There are 10 amazing candidates besides myself, 5 being Maori (that I'm aware of at least) and 6 wahine, so that is amazing to stand alongside such a diverse pool of talent. Aotearoa is very fortunate to have depth and passion in the IT sector.  Kia kaha tatau.

Here is the election page link:


For those keen to join, it costs $21 per year and while I know that is a lot of money, I can assure you that Internet NZ do a lot of mahi on behalf of all New Zealanders. 

If you are not a member and want to join, please click here.  You will be able to vote online once you register.

So the 3 major kaupapa that Internet NZ are facing of relevance to me are:

* Reviewing the Telecommunications Act

Companies will charge like an angry boar and I'm sure many of us flinch at the high prices paid for broadband. Some pay $60 per month, others pay upwards of $120 per month.  I think it's criminal that large companies make huge profits and many whanau cannot afford to connect, if they can connect at all. If you are interested in this review, we are meeting in Rotorua on Wednesday 27th July, 3pm at the Rotorua Lakes Council to korero and will prepare our own submission. You are all welcome to join or please send me a message and I will table your thoughts (potaua@gmail.com);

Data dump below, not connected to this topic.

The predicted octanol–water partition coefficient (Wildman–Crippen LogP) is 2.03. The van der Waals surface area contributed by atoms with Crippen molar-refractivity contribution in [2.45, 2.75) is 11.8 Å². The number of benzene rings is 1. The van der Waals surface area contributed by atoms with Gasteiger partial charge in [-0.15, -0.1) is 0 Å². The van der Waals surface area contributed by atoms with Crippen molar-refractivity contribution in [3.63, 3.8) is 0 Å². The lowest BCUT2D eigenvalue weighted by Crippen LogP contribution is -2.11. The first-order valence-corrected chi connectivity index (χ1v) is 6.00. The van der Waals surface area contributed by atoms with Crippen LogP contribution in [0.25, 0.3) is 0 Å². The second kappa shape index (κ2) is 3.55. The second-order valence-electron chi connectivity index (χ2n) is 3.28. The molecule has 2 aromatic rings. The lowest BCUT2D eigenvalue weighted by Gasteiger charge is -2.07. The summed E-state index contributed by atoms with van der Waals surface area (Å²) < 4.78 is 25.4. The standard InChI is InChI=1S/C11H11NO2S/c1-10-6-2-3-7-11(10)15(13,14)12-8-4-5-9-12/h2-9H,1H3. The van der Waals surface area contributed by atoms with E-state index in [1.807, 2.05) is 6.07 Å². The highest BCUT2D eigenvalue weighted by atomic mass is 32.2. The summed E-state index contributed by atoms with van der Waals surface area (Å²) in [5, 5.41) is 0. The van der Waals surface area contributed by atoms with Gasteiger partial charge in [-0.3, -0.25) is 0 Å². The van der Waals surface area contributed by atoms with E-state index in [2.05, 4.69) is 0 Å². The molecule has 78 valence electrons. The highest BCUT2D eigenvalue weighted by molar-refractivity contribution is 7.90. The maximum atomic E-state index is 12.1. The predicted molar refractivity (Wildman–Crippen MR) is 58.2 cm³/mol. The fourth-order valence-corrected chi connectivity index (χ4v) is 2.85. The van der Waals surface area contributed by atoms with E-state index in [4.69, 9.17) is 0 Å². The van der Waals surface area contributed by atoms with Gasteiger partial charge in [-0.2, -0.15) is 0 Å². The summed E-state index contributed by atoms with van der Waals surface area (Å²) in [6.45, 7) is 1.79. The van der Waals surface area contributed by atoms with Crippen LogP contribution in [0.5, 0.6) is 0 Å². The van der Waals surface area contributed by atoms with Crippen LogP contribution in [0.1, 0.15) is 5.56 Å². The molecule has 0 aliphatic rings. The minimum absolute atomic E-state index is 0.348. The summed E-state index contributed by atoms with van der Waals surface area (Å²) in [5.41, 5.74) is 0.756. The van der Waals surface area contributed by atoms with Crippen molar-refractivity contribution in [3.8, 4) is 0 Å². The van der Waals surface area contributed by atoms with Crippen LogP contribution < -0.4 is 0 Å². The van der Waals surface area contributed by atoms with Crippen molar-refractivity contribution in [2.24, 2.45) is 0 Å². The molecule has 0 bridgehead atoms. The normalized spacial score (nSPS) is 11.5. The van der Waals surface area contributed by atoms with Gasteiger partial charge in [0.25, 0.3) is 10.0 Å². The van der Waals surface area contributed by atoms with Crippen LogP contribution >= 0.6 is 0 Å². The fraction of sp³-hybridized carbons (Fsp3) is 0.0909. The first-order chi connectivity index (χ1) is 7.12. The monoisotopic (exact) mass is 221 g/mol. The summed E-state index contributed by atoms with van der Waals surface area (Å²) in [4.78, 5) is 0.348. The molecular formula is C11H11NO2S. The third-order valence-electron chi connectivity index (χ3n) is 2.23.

* Privacy when registering your web domain name (WHOIS)

When you register a domain name, should your details be public or private?  If they are public, are people allowed to search your details and possibly hassle you? Yes e te whanau, cyber-bullying is real, even at the highest levels. The WHOIS Review is on now; and

* A new website to know the things that your ISP should tell you

Many of us sign up to get broadband with a company, pay our bill and expect the best service possible.  But are those companies looking after you, or just their profits?  InternetNZ are supporting a new website that can tell more information about 15 of the 70 internet service providers (ISP's) and what they should be doing for you.

At the same time, the 3 issues that I am interested are:

* Is the NZ Government spying on us?

We hear about what the US is doing to its citizens. Do you think the NZ Government is listening in to our mobile phone calls or reading private emails without our permission? I reckon they are.  What do you think?

* When will our whanau in rural communities be connected?

A few years ago, Telecom (now Spark) and Vodafone spoke to a hui in Whakatane and promised that whanau in rural areas will be connected via their marae, but too my knowledge that hasn't been followed through. So then why not?  When will whanau in the Urewera, the East Coast, up in the Far North, down the Whanganui River or out in the Rotorua Lakes district be finally connected? With the amount of putea these guys make, why isn't anyone giving them a hurry up?

And finally, is 2 Degrees still a Maori company?